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Research in Genetic Counseling 

Research in Genetic Counseling
Chapter:
Research in Genetic Counseling
Author(s):

Barbara B. Biesecker

, Kathryn F. Peters

, and Robert Resta

DOI:
10.1093/med/9780190626426.003.0010
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date: 30 March 2020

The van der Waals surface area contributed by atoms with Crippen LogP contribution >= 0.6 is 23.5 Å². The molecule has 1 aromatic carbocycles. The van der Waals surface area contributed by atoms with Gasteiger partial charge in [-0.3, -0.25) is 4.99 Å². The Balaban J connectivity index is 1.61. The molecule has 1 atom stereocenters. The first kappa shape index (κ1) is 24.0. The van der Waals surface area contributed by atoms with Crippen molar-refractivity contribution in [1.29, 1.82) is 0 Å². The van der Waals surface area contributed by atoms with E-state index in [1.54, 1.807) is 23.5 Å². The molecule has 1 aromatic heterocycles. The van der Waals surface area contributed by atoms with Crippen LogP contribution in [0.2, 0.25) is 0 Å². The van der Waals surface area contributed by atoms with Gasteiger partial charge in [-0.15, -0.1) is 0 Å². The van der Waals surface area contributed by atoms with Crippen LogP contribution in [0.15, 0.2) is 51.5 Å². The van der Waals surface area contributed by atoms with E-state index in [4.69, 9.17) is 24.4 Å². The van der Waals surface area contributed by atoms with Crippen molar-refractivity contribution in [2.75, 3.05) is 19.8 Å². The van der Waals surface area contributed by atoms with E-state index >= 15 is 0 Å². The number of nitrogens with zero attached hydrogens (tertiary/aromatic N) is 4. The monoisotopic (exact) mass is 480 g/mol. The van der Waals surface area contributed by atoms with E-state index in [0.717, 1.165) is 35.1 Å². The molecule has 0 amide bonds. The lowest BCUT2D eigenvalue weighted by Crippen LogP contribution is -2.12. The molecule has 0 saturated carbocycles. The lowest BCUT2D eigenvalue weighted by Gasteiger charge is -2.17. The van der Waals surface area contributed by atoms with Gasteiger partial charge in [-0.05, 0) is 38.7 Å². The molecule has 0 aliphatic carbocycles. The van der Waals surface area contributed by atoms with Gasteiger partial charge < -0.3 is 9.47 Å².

The field of genetic counseling has historically valued the role of research. More recently, graduate programs have raised the standards for student thesis projects so that a greater percent are of publishable quality. The profession has acknowledged key research gaps, such as a lack of consensus on the primary client outcomes of counseling. Further, the National Society of Genetic Counselors has endorsed the importance of evidence that may be used to guide practice. Herein we present the role of genetic counselors as researchers and discuss approaches to designing research studies to answer key service delivery questions and patient-reported outcomes. To frame research in genetic counseling, health behavior and social psychology theories offer models for identifying key variables likely to predict client decisions and their outcomes. To date, studies in genetic counseling have been framed by the self-regulation model and the theory of planned behavior. A systematic review of randomized controlled trials in genetic counseling identified psychological well-being and gain in knowledge as the most prevalent patient outcomes. Evidence can be used to predict decisions to undergo genetic testing or follow up on results.

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